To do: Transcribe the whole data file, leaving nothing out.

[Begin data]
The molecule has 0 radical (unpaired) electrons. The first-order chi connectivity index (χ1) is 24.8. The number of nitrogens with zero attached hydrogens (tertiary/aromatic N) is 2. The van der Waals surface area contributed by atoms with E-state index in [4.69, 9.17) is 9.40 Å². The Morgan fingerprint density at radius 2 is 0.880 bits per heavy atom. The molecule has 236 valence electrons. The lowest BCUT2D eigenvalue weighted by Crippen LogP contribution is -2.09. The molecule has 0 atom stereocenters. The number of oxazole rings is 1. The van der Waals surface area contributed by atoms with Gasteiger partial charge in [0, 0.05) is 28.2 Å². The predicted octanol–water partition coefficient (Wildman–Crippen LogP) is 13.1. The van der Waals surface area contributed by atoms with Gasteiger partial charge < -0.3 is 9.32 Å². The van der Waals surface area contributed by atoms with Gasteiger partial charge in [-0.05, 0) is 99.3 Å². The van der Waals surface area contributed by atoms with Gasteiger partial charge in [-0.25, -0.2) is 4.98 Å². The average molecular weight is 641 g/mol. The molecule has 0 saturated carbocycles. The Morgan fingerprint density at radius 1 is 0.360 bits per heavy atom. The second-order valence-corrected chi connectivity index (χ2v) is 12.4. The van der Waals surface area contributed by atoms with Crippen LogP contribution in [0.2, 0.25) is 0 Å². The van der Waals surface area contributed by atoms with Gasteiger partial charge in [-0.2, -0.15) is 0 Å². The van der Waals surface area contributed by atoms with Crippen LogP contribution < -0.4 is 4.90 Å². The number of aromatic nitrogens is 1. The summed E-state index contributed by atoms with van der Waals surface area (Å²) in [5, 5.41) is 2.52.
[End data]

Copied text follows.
The molecule has 0 radical (unpaired) electrons. The first-order chi connectivity index (χ1) is 24.8. The number of nitrogens with zero attached hydrogens (tertiary/aromatic N) is 2. The van der Waals surface area contributed by atoms with E-state index in [4.69, 9.17) is 9.40 Å². The Morgan fingerprint density at radius 2 is 0.880 bits per heavy atom. The molecule has 236 valence electrons. The lowest BCUT2D eigenvalue weighted by Crippen LogP contribution is -2.09. The molecule has 0 atom stereocenters. The number of oxazole rings is 1. The van der Waals surface area contributed by atoms with Gasteiger partial charge in [0, 0.05) is 28.2 Å². The predicted octanol–water partition coefficient (Wildman–Crippen LogP) is 13.1. The van der Waals surface area contributed by atoms with Gasteiger partial charge < -0.3 is 9.32 Å². The van der Waals surface area contributed by atoms with Gasteiger partial charge in [-0.05, 0) is 99.3 Å². The van der Waals surface area contributed by atoms with Gasteiger partial charge in [-0.25, -0.2) is 4.98 Å². The average molecular weight is 641 g/mol. The molecule has 0 saturated carbocycles. The Morgan fingerprint density at radius 1 is 0.360 bits per heavy atom. The second-order valence-corrected chi connectivity index (χ2v) is 12.4. The van der Waals surface area contributed by atoms with Crippen LogP contribution in [0.2, 0.25) is 0 Å². The van der Waals surface area contributed by atoms with Gasteiger partial charge in [-0.2, -0.15) is 0 Å². The van der Waals surface area contributed by atoms with Crippen LogP contribution < -0.4 is 4.90 Å². The number of aromatic nitrogens is 1. The summed E-state index contributed by atoms with van der Waals surface area (Å²) in [5, 5.41) is 2.52.